Since it’s genetic, your children may have the same mutation you have: in our case (these 2 images above are respectively my and Lorenzo’s results) they’re surely going to have at least a heterozygous mutation.

Which are the symptoms and the risks linked to it?

There’s a huge range of symptoms!

  • fertility issues and proneness to multiple miscarriages;
  • cardiovascular issues, which an augmented risk of venous thrombosis;
  • depression, ADHD, bipolar disorder, schizophrenia;
  • faster aging;
  • the work of mitochondria, the powerhouses of the cell, is compromised, so the metabolism slows down (we feel always tired and lethargic) and we’re more predisposed to mitochondrial diseases;
  • oversensitivity to xenoestrogens (which can lead to endometriosis, severe PMS, ovary/breast fibroids);
  • IBS (irritable bowel syndrome);
  • autoimmune diseases;
  • high homocysteine levels;
  • folate deficiency;
  • B12 deficiency;
  • etc.

I joined a Facebook group about my mutation and another one about pregnancy and MTHFR, and, oh boy! In the beginning, I was really scared. I read about mothers with 4-5 children, all with health issues, like autism, AHDH, severe food, and environmental allergies; people suffering from any kind of issue, taking 90759537 pills a day and using any tool available to detox their environment. Then I started reading about other women with my same homozygous mutation who have perfectly healthy kids; I talked with Arianna and she confirmed my assumption that, if treated, this mutation is not invalidating and you can have a perfectly healthy life. She only recommended to take a couple of supplements and do a blood test after the protocol – but, in the meantime, I became obsesses with the Berkey water filter so I think we’re going to buy it very soon since I only drink Brita filtered tap water and it basically does nothing. Anyway, I decided to write an email to my physician here (she basically only order a blood test if you’re sick) telling her about the mutation and asking if she wanted to recommend something. Well, if you follow me on Instagram, you may have seen the number of vials I had to fill! And the results were really great.

I already talked in the past about my severe B12 deficiency a few years ago that made me suffer from diplopia (double vision) for more than one year, and that was the biggest alarm bell for Arianna. My B12 level was around 220pg/mL less than one year before, and then I was at 56pg/mL! That’s almost impossible even for someone who’s been vegan for 10 years. So she almost immediately suspected that I had this mutation, and now I can say she was totally right. Now that I’m not vegan anymore and animal protein is a daily thing, my B12 level is at 740pg/mL. You can’t imagine how happy I was when I read it. Homocysteine is at 7.1 umol/L – which is fine since the standard range is up to 12umol/L – and my folate is at 8.5ng/mL – it has to be higher than 4.0 – so everything looks perfect.

How can I know if I have the mutation?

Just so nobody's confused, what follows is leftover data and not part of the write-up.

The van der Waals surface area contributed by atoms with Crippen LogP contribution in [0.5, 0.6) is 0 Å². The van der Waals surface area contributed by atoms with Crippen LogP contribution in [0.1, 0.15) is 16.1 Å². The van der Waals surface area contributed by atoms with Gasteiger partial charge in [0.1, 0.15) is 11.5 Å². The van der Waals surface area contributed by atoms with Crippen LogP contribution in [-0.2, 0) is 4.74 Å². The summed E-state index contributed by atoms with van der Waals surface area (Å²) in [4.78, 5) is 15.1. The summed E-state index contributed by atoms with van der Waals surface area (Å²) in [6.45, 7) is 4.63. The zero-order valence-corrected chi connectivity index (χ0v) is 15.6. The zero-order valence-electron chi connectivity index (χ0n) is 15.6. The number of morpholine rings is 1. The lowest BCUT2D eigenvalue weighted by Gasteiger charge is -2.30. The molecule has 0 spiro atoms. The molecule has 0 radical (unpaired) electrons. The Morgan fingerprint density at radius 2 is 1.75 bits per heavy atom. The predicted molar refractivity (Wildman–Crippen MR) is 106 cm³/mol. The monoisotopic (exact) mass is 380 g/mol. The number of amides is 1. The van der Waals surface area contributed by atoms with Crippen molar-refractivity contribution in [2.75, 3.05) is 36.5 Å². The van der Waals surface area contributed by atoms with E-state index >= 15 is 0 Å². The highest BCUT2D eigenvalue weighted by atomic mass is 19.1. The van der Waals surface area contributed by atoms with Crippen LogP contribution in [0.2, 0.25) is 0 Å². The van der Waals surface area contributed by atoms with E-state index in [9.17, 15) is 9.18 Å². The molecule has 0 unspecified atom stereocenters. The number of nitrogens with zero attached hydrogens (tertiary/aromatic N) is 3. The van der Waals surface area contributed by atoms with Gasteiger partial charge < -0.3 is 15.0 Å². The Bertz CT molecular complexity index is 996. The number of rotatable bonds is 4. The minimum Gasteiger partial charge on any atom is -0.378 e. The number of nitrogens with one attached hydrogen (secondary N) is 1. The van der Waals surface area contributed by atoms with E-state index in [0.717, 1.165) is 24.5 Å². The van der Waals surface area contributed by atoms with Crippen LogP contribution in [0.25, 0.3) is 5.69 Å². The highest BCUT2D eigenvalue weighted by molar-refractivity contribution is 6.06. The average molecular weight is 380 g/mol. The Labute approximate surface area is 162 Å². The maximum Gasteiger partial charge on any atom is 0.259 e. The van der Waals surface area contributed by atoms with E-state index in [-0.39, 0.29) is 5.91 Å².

If you recognize yourself in the list of symptoms, it may be a good idea to give a genetic test a try. We bought ours from 23andme. I honestly suggest to buy the complete kit – I discovered to be carrier of a quite severe and rare disorder (Congenital Disorder of Glycosylation Type 1a, that affects the nervous system and other parts of the body; it’s characterized by developmental delay, muscle weakness, and failure to gain weight.), but luckily Lorenzo isn’t – but if your only concern is to know about MTHFR, the basic $99 one is enough. Once you have the results, you can download the raw data from the website and upload it on Genetic genie, which is going to show you a chart like the ones I showed you above but with many raws of genes and a few pages of explication about your genetic makeup.

What’s the treatment?

The protocol for the MTHFR mutation is quite overwhelming if you read it on Dr. Ben Lynch – who’s probably the greater expert about the mutation and his website is THE source for most of the people affected by it – but every health practitioner may recommend something different, especially based on your own symptoms and blood test results. Rules that apply to everyone and are quite easy to follow (in my opinion) are:

  • avoid food fortified or drugs with folic acid;
  • avoid folic acid-blocking drugs such as birth control or Methotrexate;
  • avoid drugs which increase homocysteine such as Nitrous Oxide (most used in dentistry) or statins to reduce cholesterol;
  • void antacids and the anti-contraceptive pill as they block absorption of vitamin B12 and other nutrients;
  • void theophylline and green tea in general (goodbye matcha) – but black tea is fine to consume;
  • if you are pregnant, find an OB/GYN or midwife who is knowledgeable about MTHFR (especially if you didn’t know about your mutation before getting pregnant, your child could have some minor issue like the tongue tie that can make breastfeeding a little more complex: having an expert at your side could make a difference!);
  • eat a wide range of grains, focusing on the gluten-free ones (they usually recommend to completely avoid gluten, especially wheat, but unless you have severe symptoms, I think you’ll be fine. I eat whole wheat bread and pasta, but also millet, buckwheat, barley, rice, etc.);
  • as dairy, use goat and sheep yogurt and cheese (grass-fed cow yogurt could work too);
  • limit or avoid intake of processed foods (cooking at home is fun and you don’t need hours to prepare a healthy meal);